Diabetes: Exchange List

What are the exchange lists?

The exchange meal plan divides foods into starch, fruit, milk, vegetable, meat, and fat groups. The plan gives you serving sizes for foods in each group that have about the same amount of carbohydrate, protein, fat, and calories. This lets you exchange, or swap, choices from a food list. The number of servings from each food group that you should eat is based on how many calories you need each day.

A dietitian will help you plan how much food you should eat at each meal and teach you how to choose foods from the lists. The exchange meal plan is very flexible, and is helpful if you are overweight and need to keep track of calories.

The following list is a sample of foods found on the exchange lists.

Carbohydrate group

Starch List: One starch exchange contains about 15 grams of carbohydrate, 3 grams of protein, 0 to 1 grams of fat, and 80 calories. A starch exchange is sometimes called a carb exchange and includes food such as bread, potatoes, rice, and corn.

Fruit List: 1 fruit exchange contains about 15 grams of carbohydrate and 60 calories.

Milk List: 1 milk exchange contains about 8 grams of protein and 12 grams of carbohydrate.

Vegetable List: One vegetable exchange has 5 grams of carbohydrate, 2 grams of protein, no fat, and 25 calories. One-half cup of cooked or a cup of raw vegetables is a good measure for 1 exchange of most vegetables. Raw lettuce may be taken in larger quantities, but salad dressing usually equals 1 fat exchange.

Meat and Meat Substitute Group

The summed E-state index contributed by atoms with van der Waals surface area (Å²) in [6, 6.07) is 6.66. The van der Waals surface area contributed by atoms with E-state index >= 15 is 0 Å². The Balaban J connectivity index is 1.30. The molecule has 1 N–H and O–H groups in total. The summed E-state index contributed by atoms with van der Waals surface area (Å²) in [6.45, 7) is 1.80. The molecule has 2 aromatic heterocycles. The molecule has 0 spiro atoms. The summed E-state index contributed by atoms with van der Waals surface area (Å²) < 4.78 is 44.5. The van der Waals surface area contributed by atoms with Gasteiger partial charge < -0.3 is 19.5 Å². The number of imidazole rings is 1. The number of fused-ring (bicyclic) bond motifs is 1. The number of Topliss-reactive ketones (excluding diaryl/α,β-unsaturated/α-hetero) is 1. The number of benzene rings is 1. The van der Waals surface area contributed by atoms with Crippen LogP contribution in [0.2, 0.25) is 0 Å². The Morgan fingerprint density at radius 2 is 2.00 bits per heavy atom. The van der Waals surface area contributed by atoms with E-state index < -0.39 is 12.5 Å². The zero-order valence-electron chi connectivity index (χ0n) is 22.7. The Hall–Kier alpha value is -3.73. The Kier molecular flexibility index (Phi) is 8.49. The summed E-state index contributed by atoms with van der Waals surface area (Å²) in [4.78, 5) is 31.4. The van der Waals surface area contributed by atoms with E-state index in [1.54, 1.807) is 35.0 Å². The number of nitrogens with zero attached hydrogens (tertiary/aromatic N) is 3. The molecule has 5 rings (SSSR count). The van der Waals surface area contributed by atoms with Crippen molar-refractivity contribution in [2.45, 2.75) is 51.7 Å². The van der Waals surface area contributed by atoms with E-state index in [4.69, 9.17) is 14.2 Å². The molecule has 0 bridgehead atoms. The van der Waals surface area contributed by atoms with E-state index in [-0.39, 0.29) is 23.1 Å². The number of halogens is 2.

Meats are divided into very lean meats, lean meats, medium-fat meats, and high-fat meats. People with diabetes should try to eat more lean and medium fat meats and stay away from the high fat choices. The leaner the meat, the fewer the calories and fat. All meat exchanges have 7 grams of protein for 1 meat exchange.

Fat Group

Fat List: Your body needs the right kind and the right amount of fat to work properly. 1 fat exchange contains 5 grams of fat and 45 calories. The monounsaturated fats and polyunsaturated fats are healthier than saturated fats.

Free Foods

A free food contains less than 20 calories or less than 5 grams of carbohydrate per serving. If the food has a serving size listed on its package, it should be limited to 3 servings spread throughout the day.

Combination Foods

Many foods, such as casseroles, are mixed together. Your dietitian can help you figure out how many exchanges to count for combination foods. For example:

  • Lasagna (1 cup) = 2 carb exchanges and 2 medium-fat meat exchanges
  • Spaghetti with meatballs (1 cup) = 2 carb exchanges and 2 medium-fat meat exchanges
  • Pizza, cheese (1/4 of 12 in.) = 2 carbs, 2 medium-fat meats
  • Chicken noodle soup (1 cup) = 1 carb exchange
  • Frozen entrée (less than 300 calories) = 2 carbs, 3 lean meat exchanges
  • Macaroni and cheese (1 cup) = 2 carb exchanges and 2 medium-fat meat exchanges

For books that help you with exchange food groups and other information to help manage diabetes, contact:

Developed by RelayHealth.
Adult Advisor 2015.1 published by RelayHealth.
Last modified: 2013-03-03
Last reviewed: 2014-06-20
This content is reviewed periodically and is subject to change as new health information becomes available. The information is intended to inform and educate and is not a replacement for medical evaluation, advice, diagnosis or treatment by a healthcare professional.
Copyright ©1986-2015 McKesson Corporation and/or one of its subsidiaries. All rights reserved.

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